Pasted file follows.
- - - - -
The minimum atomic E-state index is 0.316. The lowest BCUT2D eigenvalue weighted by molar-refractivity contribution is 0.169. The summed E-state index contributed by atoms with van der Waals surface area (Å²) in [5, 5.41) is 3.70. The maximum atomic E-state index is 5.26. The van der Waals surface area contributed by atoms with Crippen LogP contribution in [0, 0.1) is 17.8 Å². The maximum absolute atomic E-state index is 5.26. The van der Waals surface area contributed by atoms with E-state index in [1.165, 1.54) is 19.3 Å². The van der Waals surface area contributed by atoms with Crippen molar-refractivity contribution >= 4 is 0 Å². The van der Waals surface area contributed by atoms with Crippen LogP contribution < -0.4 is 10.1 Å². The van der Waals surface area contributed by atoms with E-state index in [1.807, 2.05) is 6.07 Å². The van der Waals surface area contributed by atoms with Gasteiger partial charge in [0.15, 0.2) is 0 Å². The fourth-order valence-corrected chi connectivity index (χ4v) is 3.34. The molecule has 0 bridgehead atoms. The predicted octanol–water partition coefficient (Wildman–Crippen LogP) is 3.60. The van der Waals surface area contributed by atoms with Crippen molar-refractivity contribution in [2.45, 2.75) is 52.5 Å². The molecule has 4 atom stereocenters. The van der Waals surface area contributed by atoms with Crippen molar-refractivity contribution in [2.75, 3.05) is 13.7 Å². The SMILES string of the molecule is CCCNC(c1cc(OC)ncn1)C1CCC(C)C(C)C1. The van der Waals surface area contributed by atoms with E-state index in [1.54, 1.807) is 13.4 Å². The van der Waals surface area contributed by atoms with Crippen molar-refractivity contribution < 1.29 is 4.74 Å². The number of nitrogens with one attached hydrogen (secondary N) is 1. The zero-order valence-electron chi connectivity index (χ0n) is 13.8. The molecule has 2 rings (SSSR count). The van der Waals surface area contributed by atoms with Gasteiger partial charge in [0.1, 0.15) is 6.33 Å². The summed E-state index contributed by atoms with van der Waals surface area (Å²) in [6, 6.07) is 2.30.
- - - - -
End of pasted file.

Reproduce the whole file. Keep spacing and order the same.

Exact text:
The minimum atomic E-state index is 0.316. The lowest BCUT2D eigenvalue weighted by molar-refractivity contribution is 0.169. The summed E-state index contributed by atoms with van der Waals surface area (Å²) in [5, 5.41) is 3.70. The maximum atomic E-state index is 5.26. The van der Waals surface area contributed by atoms with Crippen LogP contribution in [0, 0.1) is 17.8 Å². The maximum absolute atomic E-state index is 5.26. The van der Waals surface area contributed by atoms with E-state index in [1.165, 1.54) is 19.3 Å². The van der Waals surface area contributed by atoms with Crippen molar-refractivity contribution >= 4 is 0 Å². The van der Waals surface area contributed by atoms with Crippen LogP contribution < -0.4 is 10.1 Å². The van der Waals surface area contributed by atoms with E-state index in [1.807, 2.05) is 6.07 Å². The van der Waals surface area contributed by atoms with Gasteiger partial charge in [0.15, 0.2) is 0 Å². The fourth-order valence-corrected chi connectivity index (χ4v) is 3.34. The molecule has 0 bridgehead atoms. The predicted octanol–water partition coefficient (Wildman–Crippen LogP) is 3.60. The van der Waals surface area contributed by atoms with Crippen molar-refractivity contribution in [2.45, 2.75) is 52.5 Å². The molecule has 4 atom stereocenters. The van der Waals surface area contributed by atoms with Crippen molar-refractivity contribution in [2.75, 3.05) is 13.7 Å². The SMILES string of the molecule is CCCNC(c1cc(OC)ncn1)C1CCC(C)C(C)C1. The van der Waals surface area contributed by atoms with E-state index in [1.54, 1.807) is 13.4 Å². The van der Waals surface area contributed by atoms with Crippen molar-refractivity contribution < 1.29 is 4.74 Å². The number of nitrogens with one attached hydrogen (secondary N) is 1. The zero-order valence-electron chi connectivity index (χ0n) is 13.8. The molecule has 2 rings (SSSR count). The van der Waals surface area contributed by atoms with Gasteiger partial charge in [0.1, 0.15) is 6.33 Å². The summed E-state index contributed by atoms with van der Waals surface area (Å²) in [6, 6.07) is 2.30.